Posted on December 29th, 2009 by

Class: Chemotherapy

Generic Name: Temozolomide (te-me-ZOE-le-mide)
Trade Name: Temodar®

How is this drug used? Temozolomide is FDA approved for the initial treatment of glioblastoma multiforme. The indication includes the use of temozolomide during treatment with radiation therapy, and followed by subsequent treatment with temozolomide alone. Temozolomide is also FDA approved for the treatment of anaplastic astrocytoma that has progressed following prior chemotherapy.  It is important for patients to remember that physicians have the ability to prescribe medication for conditions other than those for which the drug has been approved by the FDA. Patients who have received a prescription of this drug for a condition other than which it is approved may wish to discuss this issue with their physician.

What is the mechanism of action? Temozolomide belongs to a group of drugs called alkylating agents.  Alkylating agents produce their anti-cancer effects by causing a chemical reaction that damages the DNA in a cell.  The DNA damage caused by temozolomide results in cellular death.

How is temozolomide given (administered)? Temozolomide is given by mouth, in the form of a capsule and the dose depends on several factors, including the condition being treated, the size of the patient, the particular regimen being used and the overall health of the patient. Do not open, crush or chew capsules. Take each day’s dose at one time with a full glass of water. The daily dose may be a combination of different sizes of capsules.

How are patients monitored? Patients will usually have scheduled meetings with their healthcare provider while they are being treated with temozolomide.  Typically, blood will be drawn to check levels of blood cells and to monitor functions of some organ systems, such as the kidneys or liver.  Patients may also undergo physical examinations, scans or other measures to assess side effects and response to therapy.  Although uncommon, patients are also monitored for an allergic-type reaction with temozolomide. Symptoms of an allergic-type reaction may include closing of throat, chills, difficulty breathing, hives, or redness of the face. If patients experience these side effects, they should contact their healthcare provider immediately.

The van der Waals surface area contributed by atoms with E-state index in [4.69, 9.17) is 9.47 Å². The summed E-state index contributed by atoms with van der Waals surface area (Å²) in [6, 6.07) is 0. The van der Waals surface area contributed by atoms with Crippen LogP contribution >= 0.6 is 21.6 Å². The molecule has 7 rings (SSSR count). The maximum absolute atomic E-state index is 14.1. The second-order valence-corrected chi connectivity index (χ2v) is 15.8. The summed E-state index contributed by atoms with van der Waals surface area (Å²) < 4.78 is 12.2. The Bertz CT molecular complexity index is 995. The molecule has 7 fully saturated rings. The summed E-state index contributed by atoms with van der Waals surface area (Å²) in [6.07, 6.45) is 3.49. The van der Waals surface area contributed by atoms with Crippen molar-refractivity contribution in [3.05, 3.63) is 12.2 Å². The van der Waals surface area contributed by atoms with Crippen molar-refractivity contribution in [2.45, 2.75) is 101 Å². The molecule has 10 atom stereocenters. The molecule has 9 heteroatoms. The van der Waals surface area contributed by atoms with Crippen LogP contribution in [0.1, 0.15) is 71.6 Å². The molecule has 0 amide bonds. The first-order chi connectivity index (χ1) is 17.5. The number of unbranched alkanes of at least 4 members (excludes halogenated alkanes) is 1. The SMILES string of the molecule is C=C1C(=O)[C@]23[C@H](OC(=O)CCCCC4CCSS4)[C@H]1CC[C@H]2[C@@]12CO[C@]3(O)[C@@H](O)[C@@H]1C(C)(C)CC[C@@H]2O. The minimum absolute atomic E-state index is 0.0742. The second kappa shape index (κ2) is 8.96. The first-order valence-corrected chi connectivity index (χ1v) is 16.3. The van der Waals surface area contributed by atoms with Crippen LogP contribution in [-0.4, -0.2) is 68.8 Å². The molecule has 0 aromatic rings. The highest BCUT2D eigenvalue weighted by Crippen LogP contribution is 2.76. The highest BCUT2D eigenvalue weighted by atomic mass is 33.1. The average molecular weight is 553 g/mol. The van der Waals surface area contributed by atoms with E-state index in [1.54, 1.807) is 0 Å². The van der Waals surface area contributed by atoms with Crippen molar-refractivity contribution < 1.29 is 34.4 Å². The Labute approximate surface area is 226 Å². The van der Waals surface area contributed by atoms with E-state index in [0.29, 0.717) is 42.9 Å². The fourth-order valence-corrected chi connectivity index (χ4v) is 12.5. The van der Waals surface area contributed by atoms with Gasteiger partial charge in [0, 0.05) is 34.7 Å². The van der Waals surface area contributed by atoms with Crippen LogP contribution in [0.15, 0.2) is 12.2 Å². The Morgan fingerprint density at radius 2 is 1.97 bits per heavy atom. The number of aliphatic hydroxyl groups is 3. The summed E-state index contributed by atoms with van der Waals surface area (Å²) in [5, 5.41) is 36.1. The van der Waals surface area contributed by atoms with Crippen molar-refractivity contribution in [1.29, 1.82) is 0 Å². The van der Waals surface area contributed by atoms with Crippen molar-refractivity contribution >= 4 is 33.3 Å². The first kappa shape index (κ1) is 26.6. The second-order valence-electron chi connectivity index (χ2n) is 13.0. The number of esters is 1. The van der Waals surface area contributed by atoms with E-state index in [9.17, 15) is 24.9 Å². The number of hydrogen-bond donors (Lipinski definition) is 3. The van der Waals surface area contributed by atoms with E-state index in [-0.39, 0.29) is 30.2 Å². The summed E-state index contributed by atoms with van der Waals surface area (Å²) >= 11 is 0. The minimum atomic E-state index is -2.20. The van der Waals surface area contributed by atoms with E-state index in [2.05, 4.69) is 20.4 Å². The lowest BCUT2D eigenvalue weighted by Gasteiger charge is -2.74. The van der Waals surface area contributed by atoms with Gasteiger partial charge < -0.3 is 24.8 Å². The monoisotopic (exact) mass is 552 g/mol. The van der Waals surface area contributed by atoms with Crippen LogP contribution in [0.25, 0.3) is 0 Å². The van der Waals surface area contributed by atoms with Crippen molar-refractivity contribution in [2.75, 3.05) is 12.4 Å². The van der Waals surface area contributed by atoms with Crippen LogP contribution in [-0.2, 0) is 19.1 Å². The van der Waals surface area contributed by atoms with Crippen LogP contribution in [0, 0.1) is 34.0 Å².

What are the common (occur in 30% or more of patients) side effects of treatment with temozolomide?

• Nausea and vomiting
• Constipation
• Headache
• Generalized fatigue

What are the less common (occur in 10% to 29% of patients) side effects of treatment with temozolomide?

• Low white blood cell levels – increases risk of infection
• Low red blood cell levels – increases risk of anemia
• Low platelet levels – increases risk of bleeding
• Swelling of feet and lower legs
• Dizziness
• Fever
• General weakness
• Weakness on one side of the body
• Diarrhea
• Coordination abnormalities
• Seizures

This is not a complete list of side effects. Some patients may experience other side effects that are not listed here. Patients may wish to discuss with their physician the other less common side effects of this drug, some of which may be serious.

Some side effects may require medical attention. Other side effects do not require medical attention and may go away during treatment. Patients should check with their physician about any side effects that continue or are bothersome.

What are the possible late side effects of treatment with temozolomide? Patients treated with temozolomide are at a slightly increased risk of developing a secondary malignancy.  A secondary malignancy is a new and unrelated cancer that occurs in an individual as a result of previous treatment with radiation or chemotherapy.  Patients should ask their physician about the possibility of developing a secondary malignancy as a result of their treatment.

What can patients do to help alleviate or prevent discomfort and side effects?

• Pay careful attention to the physician’s instructions and inform the physician of any side effects.
• Maintain adequate rest and nutrition.
• Wear sunscreen and protective clothing and try to minimize sun exposure.
• Drink plenty of fluids. (Patients should ask their physician about the amount of liquid to consume during a day.)
• If possible, patients should avoid large crowds or persons who are sick or not feeling well, as this drug may leave some patients susceptible to infection.
• Wash hands often to reduce the risk of infection.
• Avoid activities that may cause injury or bruising.
• Use a soft toothbrush and an electric razor to prevent cuts on the mouth or skin.